Creating a plan for the year to support teachers can be daunting. School leaders need to answer many important questions: What are specific ways to support teachers? How can they provide professional learning opportunities that go beyond ratings and checklists? What's the best way to set up an environment that is supportive and conducive to performance improvement?
Strong instructional practitioners are constantly reflecting on their practice, grounding their practice in research, and working to improve and streamline their practice to be more effective in their impact on student learning. Following this spirit of instructional innovation and learning, the University of Washington Center for Educational Leadership (CEL) has released an updated version of the 5D+ Rubric for Instructional Growth and Teacher Evaluation.
As a research institution, CEL learns from district partners and revises its work based upon that learning. While version 2 of the 5D+ Rubric is a sound and complete evaluation and growth tool, the new version 3 is clearer, more concise and easier to use for teachers and principals.
The work of the instructional leader is to ensure that every day, in every classroom, every student has a powerful learning experience. To do this, leaders need to know the most essential aspects of instructional leadership as described in the Center for Educational Leadership's 4 Dimensions of Instructional Leadership™. Now, CEL is introducing a companion resource to the 4D™ framework — the 4D Instructional Leadership Growth Continuum.
This new tool describes growth in leadership behavior at various levels of expertise ranging from novice to expert. It can be used for self-assessment, personal reflection, goal setting, leadership coaching, and professional learning.
School systems across the country want to better support the work of their principals. For most systems this means a real focus on helping central office leaders work differently.
In this new institute hosted by the San Diego County Office of Education, experts from the Center for Educational Leadership (CEL) will give central office leaders the background and tools necessary to take critical actions to restructure how they work to better support principals as instructional leaders.
The University of Washington Center for Educational Leadership (CEL) has released an updated version of the Principal Support Framework. Representing the best thinking of educators from across the country, the framework describes key actions of central offices that effectively support principals as instructional leaders.
Version 2.0 continues its focus on how central office leaders can best support principal success, but includes critical updates including:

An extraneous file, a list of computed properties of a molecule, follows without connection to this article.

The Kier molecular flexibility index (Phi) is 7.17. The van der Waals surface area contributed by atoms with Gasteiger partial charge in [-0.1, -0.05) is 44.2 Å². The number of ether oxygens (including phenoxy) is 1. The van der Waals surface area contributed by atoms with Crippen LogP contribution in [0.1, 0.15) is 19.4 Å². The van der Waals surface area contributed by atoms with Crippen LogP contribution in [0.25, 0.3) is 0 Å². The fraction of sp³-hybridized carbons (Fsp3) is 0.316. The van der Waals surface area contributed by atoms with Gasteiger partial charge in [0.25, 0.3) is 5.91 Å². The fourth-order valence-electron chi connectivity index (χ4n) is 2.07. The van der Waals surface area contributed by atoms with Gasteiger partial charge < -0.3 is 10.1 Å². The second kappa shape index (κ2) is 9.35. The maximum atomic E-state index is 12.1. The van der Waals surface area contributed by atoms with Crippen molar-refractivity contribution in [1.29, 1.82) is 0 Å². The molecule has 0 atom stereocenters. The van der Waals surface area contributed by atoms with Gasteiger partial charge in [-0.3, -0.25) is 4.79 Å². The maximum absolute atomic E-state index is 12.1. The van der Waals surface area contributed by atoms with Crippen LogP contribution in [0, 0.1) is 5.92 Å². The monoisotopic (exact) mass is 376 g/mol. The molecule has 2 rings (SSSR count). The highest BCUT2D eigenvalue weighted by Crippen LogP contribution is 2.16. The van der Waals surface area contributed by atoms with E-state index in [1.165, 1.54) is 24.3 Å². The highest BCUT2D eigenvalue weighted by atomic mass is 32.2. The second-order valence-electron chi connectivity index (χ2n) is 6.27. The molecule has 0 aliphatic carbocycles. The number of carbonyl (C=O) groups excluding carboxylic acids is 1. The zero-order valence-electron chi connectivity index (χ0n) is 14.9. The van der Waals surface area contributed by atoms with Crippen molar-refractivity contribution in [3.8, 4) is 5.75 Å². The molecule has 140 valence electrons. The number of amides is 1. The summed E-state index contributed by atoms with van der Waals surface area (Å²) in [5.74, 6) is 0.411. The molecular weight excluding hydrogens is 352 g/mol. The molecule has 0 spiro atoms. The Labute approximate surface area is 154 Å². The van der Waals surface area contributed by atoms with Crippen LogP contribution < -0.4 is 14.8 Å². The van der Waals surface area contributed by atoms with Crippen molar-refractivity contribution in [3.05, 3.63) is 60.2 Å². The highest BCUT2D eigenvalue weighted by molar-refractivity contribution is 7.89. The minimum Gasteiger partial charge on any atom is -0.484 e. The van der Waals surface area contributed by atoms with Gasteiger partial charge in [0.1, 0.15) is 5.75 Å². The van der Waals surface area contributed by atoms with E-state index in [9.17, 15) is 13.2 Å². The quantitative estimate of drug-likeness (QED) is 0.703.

Are you a district leader interested in better understanding how things are working in your central office? Do you want to deepen your conversations about how to create the conditions for principals to focus on instructional leadership?
A new tool available now on CEL's website gives central office leaders and managers the opportunity to survey colleagues in the district on their opinion how the central office works and compare those results with other districts from across the country.
Many principals and superintendents can name the person who first tapped them to be a leader. Who saw the leader in you? Who mentored and coached you to be the leader you are today?
Principals are in a prime position to drive better instruction at their school. But they can't do it alone. Central offices need to give them the support they need to be successful.
In 2016 the Center for Educational Leadership (CEL) celebrates another milestone — our 15th anniversary. Founded in 2001 as a nonprofit service arm of the University of Washington College of Education, we continue to be dedicated to eliminating the achievement gap that divides our nation’s children along the lines of race, class, language and disability.
To mark the occasion and take a moment to look back, we worked with graphic artist (and teacher) Taryl Hansen to create a visual overview of CEL's last 15 years (see image above).
As citizens and educators, we want ALL students to perform to the highest level. Yet, in schools and school systems across the nation, instructional leaders face chronic gaps in student achievement. In the upcoming one-day institute "How to Create a Results-focused Learning Environment" (March 31, 2016 in Seattle), experts from the Center for Educational Leadership (CEL) will work with central office and school leaders to help them take the critical actions that drive results for all students.